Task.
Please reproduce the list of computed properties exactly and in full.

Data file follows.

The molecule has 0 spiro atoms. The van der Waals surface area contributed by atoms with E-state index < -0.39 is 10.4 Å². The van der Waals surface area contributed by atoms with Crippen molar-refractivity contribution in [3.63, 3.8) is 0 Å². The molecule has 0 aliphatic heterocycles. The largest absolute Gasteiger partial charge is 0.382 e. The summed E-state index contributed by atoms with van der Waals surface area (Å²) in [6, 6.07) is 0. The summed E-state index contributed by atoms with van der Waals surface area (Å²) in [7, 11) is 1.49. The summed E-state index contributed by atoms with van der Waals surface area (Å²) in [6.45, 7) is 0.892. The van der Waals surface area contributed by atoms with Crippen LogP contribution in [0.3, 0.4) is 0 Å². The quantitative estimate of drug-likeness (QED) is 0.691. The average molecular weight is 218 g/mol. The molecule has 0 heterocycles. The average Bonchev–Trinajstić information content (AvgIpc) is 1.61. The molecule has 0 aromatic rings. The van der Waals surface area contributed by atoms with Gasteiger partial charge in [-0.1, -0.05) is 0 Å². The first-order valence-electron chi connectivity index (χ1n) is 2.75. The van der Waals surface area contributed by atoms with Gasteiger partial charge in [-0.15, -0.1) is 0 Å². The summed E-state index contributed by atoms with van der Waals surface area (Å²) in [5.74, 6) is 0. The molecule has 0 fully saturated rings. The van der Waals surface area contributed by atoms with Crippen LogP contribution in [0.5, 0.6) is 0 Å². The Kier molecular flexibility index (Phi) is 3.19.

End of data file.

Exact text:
The molecule has 0 spiro atoms. The van der Waals surface area contributed by atoms with E-state index < -0.39 is 10.4 Å². The van der Waals surface area contributed by atoms with Crippen molar-refractivity contribution in [3.63, 3.8) is 0 Å². The molecule has 0 aliphatic heterocycles. The largest absolute Gasteiger partial charge is 0.382 e. The summed E-state index contributed by atoms with van der Waals surface area (Å²) in [6, 6.07) is 0. The summed E-state index contributed by atoms with van der Waals surface area (Å²) in [7, 11) is 1.49. The summed E-state index contributed by atoms with van der Waals surface area (Å²) in [6.45, 7) is 0.892. The van der Waals surface area contributed by atoms with Crippen LogP contribution in [0.3, 0.4) is 0 Å². The quantitative estimate of drug-likeness (QED) is 0.691. The average molecular weight is 218 g/mol. The molecule has 0 heterocycles. The average Bonchev–Trinajstić information content (AvgIpc) is 1.61. The molecule has 0 aromatic rings. The van der Waals surface area contributed by atoms with Gasteiger partial charge in [-0.1, -0.05) is 0 Å². The first-order valence-electron chi connectivity index (χ1n) is 2.75. The van der Waals surface area contributed by atoms with Gasteiger partial charge in [-0.15, -0.1) is 0 Å². The summed E-state index contributed by atoms with van der Waals surface area (Å²) in [5.74, 6) is 0. The molecule has 0 fully saturated rings. The van der Waals surface area contributed by atoms with Crippen LogP contribution in [0.5, 0.6) is 0 Å². The Kier molecular flexibility index (Phi) is 3.19.